Bulk stable isotope values from bone collagen reflect a mixed signal of dietary proteins consumed in the last ca. 10 years of an individuals’ life31. In teeth, dentine is formed in layers, with each layer representing a discrete chronological period and containing a record of corresponding dietary patterns32,33. For this project, we analyze the dentine of second pre-molars, which represent a bulk measurement of diet from the age of approximately 3 to 15 years34,35 (and references therein).
The main limitation associated with this approach to sampling is the issue of nursing and weaning practices. A number of archaeological studies have utilized stable isotope analysis to examine infant diet and feeding practices36,37. Their conclusions are based on the observation that a child consuming its mother’s milk is effectively one trophic level above the mother. Previous stable isotope investigations into weaning processes at LBK sites suggests an average weaning age of approximately 3 years of age30,38. Therefore, it is a distinct possibility that the dentine samples analyzed in this study will include some of the nursing signal (e.g. 3‰ higher in δ15N than the adult values, and ca. 1‰ more enriched for δ13C).
Stable isotope measurements were obtained at BETA Analytic, Miami, FL (BETA) using a modified version of the Longin (1971) collagen extraction method39. δ13C measurements are reported on the VPDB scale and δ15N is reported with reference to AIR. A number of quality control parameters are in place, including a collagen yield of 1% at 5 mg or above, and a C:N ratio of between 2.9 and 3.640,41.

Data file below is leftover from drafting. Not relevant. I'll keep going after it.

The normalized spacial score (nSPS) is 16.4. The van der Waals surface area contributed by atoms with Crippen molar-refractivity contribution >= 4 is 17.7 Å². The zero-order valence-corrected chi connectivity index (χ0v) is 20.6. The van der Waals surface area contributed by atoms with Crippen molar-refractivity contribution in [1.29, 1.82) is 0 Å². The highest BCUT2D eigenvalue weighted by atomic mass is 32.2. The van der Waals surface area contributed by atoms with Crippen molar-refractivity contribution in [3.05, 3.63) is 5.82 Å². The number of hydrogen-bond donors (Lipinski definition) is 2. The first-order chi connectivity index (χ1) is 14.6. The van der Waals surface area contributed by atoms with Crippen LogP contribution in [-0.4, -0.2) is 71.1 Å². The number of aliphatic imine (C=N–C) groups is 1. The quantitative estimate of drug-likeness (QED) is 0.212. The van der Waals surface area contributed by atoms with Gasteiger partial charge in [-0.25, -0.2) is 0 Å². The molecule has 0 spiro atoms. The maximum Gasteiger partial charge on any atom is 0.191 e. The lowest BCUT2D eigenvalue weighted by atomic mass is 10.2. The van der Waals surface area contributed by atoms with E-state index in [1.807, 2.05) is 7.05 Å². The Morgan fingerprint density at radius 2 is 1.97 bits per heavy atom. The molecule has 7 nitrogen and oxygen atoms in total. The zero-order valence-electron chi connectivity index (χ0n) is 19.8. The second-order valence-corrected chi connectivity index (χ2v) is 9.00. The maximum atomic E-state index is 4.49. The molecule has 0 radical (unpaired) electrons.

Radiocarbon dating was accomplished at BETA Analytic Accelerated Mass Spectrometry (AMS) Laboratory, Miami, FL (BETA) and the Penn State Radiocarbon 14C Laboratory, University Park, PA (PSUAMS).
Strontium isotopes from enamel analysis
It is possible to obtain specific clues about the movement of people in the past from the chemistry of prehistoric human teeth. The basic principle for the isotopic proveniencing of human remains essentially involves the comparison of isotope ratios in human tooth enamel with local, or baseline, levels from the place of burial. Tooth enamel is a remarkable repository of childhood environment. Tooth enamel forms in the first years of life and remains unchanged through life and often for a very long period after death. A variety of studies have demonstrated that enamel is highly resistant to post-mortem contamination42,43,44. Enamel is largely a mineral, hydroxyapatite, Ca10(PO4)6(OH)2, composed primarily of calcium and oxygen. A few other elements also can be deposited in the apatite. Strontium and lead, for example, substitute for calcium during mineral formation.